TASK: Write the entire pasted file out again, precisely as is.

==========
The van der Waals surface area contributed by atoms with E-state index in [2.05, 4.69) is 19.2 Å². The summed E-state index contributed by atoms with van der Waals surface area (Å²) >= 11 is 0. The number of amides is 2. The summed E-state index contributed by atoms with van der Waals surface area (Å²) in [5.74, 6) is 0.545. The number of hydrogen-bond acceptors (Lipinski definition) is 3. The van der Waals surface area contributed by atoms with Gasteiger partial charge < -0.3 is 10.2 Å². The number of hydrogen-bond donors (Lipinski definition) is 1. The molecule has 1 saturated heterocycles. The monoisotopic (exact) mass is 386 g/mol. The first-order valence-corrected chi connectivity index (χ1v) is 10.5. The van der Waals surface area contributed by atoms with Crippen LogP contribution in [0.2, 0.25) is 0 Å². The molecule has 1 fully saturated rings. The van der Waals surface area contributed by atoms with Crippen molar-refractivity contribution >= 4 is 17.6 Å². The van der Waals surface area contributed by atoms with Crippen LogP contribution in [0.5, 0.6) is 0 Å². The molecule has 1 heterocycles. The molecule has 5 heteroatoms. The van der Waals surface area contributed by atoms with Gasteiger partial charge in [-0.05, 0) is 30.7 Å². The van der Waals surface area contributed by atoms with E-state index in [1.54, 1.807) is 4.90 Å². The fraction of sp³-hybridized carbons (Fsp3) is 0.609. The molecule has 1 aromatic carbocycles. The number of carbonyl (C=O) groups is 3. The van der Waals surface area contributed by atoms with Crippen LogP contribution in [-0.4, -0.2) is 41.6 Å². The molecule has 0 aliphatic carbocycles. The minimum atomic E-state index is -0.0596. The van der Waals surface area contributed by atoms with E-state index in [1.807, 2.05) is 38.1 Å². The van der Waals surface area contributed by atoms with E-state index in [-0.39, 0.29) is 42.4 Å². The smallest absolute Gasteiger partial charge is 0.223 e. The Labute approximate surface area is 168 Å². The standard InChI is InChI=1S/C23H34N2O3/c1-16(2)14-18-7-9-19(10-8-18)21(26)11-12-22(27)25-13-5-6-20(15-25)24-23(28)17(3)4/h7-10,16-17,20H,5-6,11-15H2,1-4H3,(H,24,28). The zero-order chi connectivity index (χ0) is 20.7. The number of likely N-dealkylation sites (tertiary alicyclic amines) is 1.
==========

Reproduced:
The van der Waals surface area contributed by atoms with E-state index in [2.05, 4.69) is 19.2 Å². The summed E-state index contributed by atoms with van der Waals surface area (Å²) >= 11 is 0. The number of amides is 2. The summed E-state index contributed by atoms with van der Waals surface area (Å²) in [5.74, 6) is 0.545. The number of hydrogen-bond acceptors (Lipinski definition) is 3. The van der Waals surface area contributed by atoms with Gasteiger partial charge < -0.3 is 10.2 Å². The number of hydrogen-bond donors (Lipinski definition) is 1. The molecule has 1 saturated heterocycles. The monoisotopic (exact) mass is 386 g/mol. The first-order valence-corrected chi connectivity index (χ1v) is 10.5. The van der Waals surface area contributed by atoms with Crippen LogP contribution in [0.2, 0.25) is 0 Å². The molecule has 1 fully saturated rings. The van der Waals surface area contributed by atoms with Crippen molar-refractivity contribution >= 4 is 17.6 Å². The van der Waals surface area contributed by atoms with Crippen LogP contribution in [0.5, 0.6) is 0 Å². The molecule has 1 heterocycles. The molecule has 5 heteroatoms. The van der Waals surface area contributed by atoms with Gasteiger partial charge in [-0.05, 0) is 30.7 Å². The van der Waals surface area contributed by atoms with E-state index in [1.54, 1.807) is 4.90 Å². The fraction of sp³-hybridized carbons (Fsp3) is 0.609. The molecule has 1 aromatic carbocycles. The number of carbonyl (C=O) groups is 3. The van der Waals surface area contributed by atoms with Crippen LogP contribution in [-0.4, -0.2) is 41.6 Å². The molecule has 0 aliphatic carbocycles. The minimum atomic E-state index is -0.0596. The van der Waals surface area contributed by atoms with E-state index in [1.807, 2.05) is 38.1 Å². The van der Waals surface area contributed by atoms with E-state index in [-0.39, 0.29) is 42.4 Å². The smallest absolute Gasteiger partial charge is 0.223 e. The Labute approximate surface area is 168 Å². The standard InChI is InChI=1S/C23H34N2O3/c1-16(2)14-18-7-9-19(10-8-18)21(26)11-12-22(27)25-13-5-6-20(15-25)24-23(28)17(3)4/h7-10,16-17,20H,5-6,11-15H2,1-4H3,(H,24,28). The zero-order chi connectivity index (χ0) is 20.7. The number of likely N-dealkylation sites (tertiary alicyclic amines) is 1.